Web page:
Weekly Letter to the President
Custom Search
Copyright © 2017
ofthisandthat.org.  All rights
Questions and Comments
INAUGURATION,   January 20, 2009

Drunk in its stale air
For two hundred years.
Fettered in mind and body,
The soul, the safe escape

To let me breathe the cries
Of my heart singing
Tears of mel-an-choly.

The tears flow free today
Washing the stains of blood
And sweat in brotherhood.

Raise the curtain then an'
Let the world look in
On this promised land --
We breathe free today.... almost.

--- Arshad M. Khan
We will be known forever by the tracks we leave.
---  Native American proverb
October 11, 2019

Mr. President:  There are numbers for everything these days, and as President
Trump makes clear often enough his  favorite number is 1.

But then on the wealth number categories now developed by Bloomberg, he really
would not want to be assigned a 1 -- such a low number signals poverty.  He doesn't
quite make a 10, but he can join his kind, like Silvio Berlusconi with similar passions,
at number 9.

Yes, each one of us has been assigned a number, even the residents of Congo or
Burundi, among the poorest in the world, who on average are 2.  There are 1.5 billion
people in their bracket in which the lowest are a negative 2 and possess a net worth
of 10 cents; the highest have $100.  Subsistence farmers mostly with a life of toil and
hardship and a net worth that can quickly turn negative with a change of luck or the
weather -- the sad losers by heritage in a world where Mr. Trump is a winner
according to himself, a son of a multimillionaire.

The next category with a net worth of $1000 is the median American renter -- sound
familiar to the young?  Indeed college graduates are worse off when loans encumber
them to the tune of tens of thousands of dollars unless they went to an elite school --
then it can be a $100,000 plus.  Across the world, each country presenting its own
unique problems, the category encompasses 1.7 billion people.

If you have $10,000 -- you hit category 4 and can apparently afford a new car.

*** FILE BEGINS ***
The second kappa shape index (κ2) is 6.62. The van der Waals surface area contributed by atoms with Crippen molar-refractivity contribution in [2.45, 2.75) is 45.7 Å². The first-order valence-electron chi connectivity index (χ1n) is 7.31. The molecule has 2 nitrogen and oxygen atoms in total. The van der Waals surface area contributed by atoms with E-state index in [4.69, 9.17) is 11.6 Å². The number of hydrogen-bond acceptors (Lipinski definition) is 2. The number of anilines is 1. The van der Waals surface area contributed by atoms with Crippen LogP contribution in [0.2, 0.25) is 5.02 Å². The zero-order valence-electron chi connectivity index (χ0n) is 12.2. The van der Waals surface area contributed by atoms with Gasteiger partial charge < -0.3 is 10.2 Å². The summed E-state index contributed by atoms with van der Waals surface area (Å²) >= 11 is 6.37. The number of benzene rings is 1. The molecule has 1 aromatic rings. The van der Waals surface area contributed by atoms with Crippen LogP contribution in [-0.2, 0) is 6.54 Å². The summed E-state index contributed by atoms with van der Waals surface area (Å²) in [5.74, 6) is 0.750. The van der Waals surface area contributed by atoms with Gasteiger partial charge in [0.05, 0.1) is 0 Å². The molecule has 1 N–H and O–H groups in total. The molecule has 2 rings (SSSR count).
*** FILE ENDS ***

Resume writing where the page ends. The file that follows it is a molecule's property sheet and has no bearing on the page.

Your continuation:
Comprising 1.3 billion people in the world, it includes the median American family
headed by someone with no college education.

You want to go higher?  Next are those with a net worth of $100,000.  At number 5,
these folks can afford a mortgage.  Isn't that just great ... now they are owned by the
bank.  And if they happen to buy a house at the crest of a real estate boom, they will
soon have a mortgage larger than the worth of the house.  Oops!  It's back down to
minus 2.  Just like the board game 'Snakes and Ladders', you just landed on a a
snake head.  There are 436 million people in category 5, and excluding children, we
have now covered almost 5 billion people, that is almost (but not quite) everyone.

Category 6 is one million plus dollars, including Boris Johnson of the UK.  It consists of
40 million people and generally the worst snobs.  As Karl Marx sat brooding in the
British Museum Library, the bourgeoisie were the focus of his ire in a magnum opus
that caused much worry for them mostly in the twentieth century.  No doubt he also
meant categories 7 through 11 that remain in this compilation.

Ten million dollars is the floor for category 7 which houses 1.7 million people globally.  
'Houses' is the right word for these people go in for multiple houses.

Big charity projects generally named after themselves like university buildings or
professional schools usually go with a net worth of $100 million at least.  That is
category 8 for a lucky 49,000 on our planet.

Category 9 is $1 billion and more (2700 in number); category 10 is $10 billion plus
(only 150); and category 11 is over $100 billion and consists of just two people.  
Amazon's Jeff Bezos and Microsoft's Bill Gates are in this stratosphere.

The 26 richest billionaires own as much as 3.8 billion people, the bottom half in the
world.  That's capitalism.